How to Make a Lettermark
Create a stylish, compact logo by combining a picture with your company’s initial.
In the Middle Ages, craftsmen began stamping their products with a personal seal as a guarantee of quality. Their seals became known as trademarks and have been popular ever since.
Early trademarks were highly decorative, with elaborate drawings and busy lettering. Although their purpose remains the same, their appearance has evolved. Modern trademarks are streamlined—the illustration is reduced to a silhouette, and the company name is set in simple type.
The illustrated letter, or lettermark, is an especially effective type of trademark—it’s stylish, compact, and easy to complete.
Here’s how to make an effective lettermark.
1 What to Draw: Look for Pictures That Tell a Story
Start with a real object
If your client has a tangible product, draw it first. If it has many products, try several; each will say something different. If the product is actually a service (like a motel), try objects from the environment, such as this cactus or teapot.
If a literal image doesn’t work, try symbolism
A symbolic image brings to mind a desirable but intangible characteristic of a company—strength, for example. We’re not looking for abstraction or hidden mystical revelation here; the best symbols are pictograms (like restroom signs) or everyday objects.
2 How to Draw: Make it Bold, Keep it Simple
Draw the profile
Logo graphics are meant for quick identification. Illustrate the object in its most recognizable view.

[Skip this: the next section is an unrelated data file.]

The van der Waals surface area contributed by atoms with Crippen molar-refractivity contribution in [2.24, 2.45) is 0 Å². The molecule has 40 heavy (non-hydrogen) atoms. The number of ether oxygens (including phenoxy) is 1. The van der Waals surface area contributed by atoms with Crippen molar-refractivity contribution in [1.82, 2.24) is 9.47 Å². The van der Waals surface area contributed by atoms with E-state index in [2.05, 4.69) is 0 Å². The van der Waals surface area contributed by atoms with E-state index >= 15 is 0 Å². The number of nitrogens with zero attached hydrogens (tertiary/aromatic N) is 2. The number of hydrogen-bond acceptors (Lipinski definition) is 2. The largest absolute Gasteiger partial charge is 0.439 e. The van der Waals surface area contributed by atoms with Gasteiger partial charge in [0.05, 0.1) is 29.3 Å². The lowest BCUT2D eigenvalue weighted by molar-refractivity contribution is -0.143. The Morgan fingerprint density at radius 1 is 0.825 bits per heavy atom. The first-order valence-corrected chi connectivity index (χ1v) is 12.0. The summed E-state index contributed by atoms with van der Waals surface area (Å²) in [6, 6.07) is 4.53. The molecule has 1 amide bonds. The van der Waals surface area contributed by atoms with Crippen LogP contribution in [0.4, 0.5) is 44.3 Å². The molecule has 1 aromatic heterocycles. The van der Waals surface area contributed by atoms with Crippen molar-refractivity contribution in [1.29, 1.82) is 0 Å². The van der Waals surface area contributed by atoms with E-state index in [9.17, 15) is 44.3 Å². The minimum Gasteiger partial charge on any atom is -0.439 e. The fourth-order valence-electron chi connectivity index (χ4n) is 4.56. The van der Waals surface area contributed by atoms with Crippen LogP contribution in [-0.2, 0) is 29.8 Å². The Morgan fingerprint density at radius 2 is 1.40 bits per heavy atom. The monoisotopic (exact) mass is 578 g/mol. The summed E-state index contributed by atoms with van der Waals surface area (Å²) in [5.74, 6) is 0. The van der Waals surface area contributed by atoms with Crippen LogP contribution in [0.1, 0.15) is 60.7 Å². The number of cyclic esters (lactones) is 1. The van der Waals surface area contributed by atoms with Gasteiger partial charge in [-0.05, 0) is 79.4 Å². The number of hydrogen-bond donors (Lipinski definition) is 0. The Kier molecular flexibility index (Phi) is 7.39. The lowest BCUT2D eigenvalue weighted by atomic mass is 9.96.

Use as little detail as possible
Elaborate pictures are pretty but out of place on a lettermark. Use only what’s needed to make your graphic identifiable.
Using lines? Limit yourself to one line weight
Lines are racy but can quickly appear detailed and overworked. The solution: Use a single line weight throughout.
Keep the outline simple
The teddy bear shown below is easy to “read” when it’s big, but it looks like an ink blot at letterhead size: Its silhouette is too busy. A solution was to render only teddy’s head. Watch for similar conditions in your design.
3 Where to Put It: Replace the White Space
Remove the counter and place your graphic in the largest open area of the letter. Usually, you’ll want to make your illustration larger than the counter it replaced.
You won’t always find them, but look first for points of alignment: Your lettermark will be strongest if the letter and graphic pull in the same direction. Note above how the tulip appears to be part of the P, not added on.
Place for legibility
Your letter will be clearest if you position your graphic to follow its natural contours.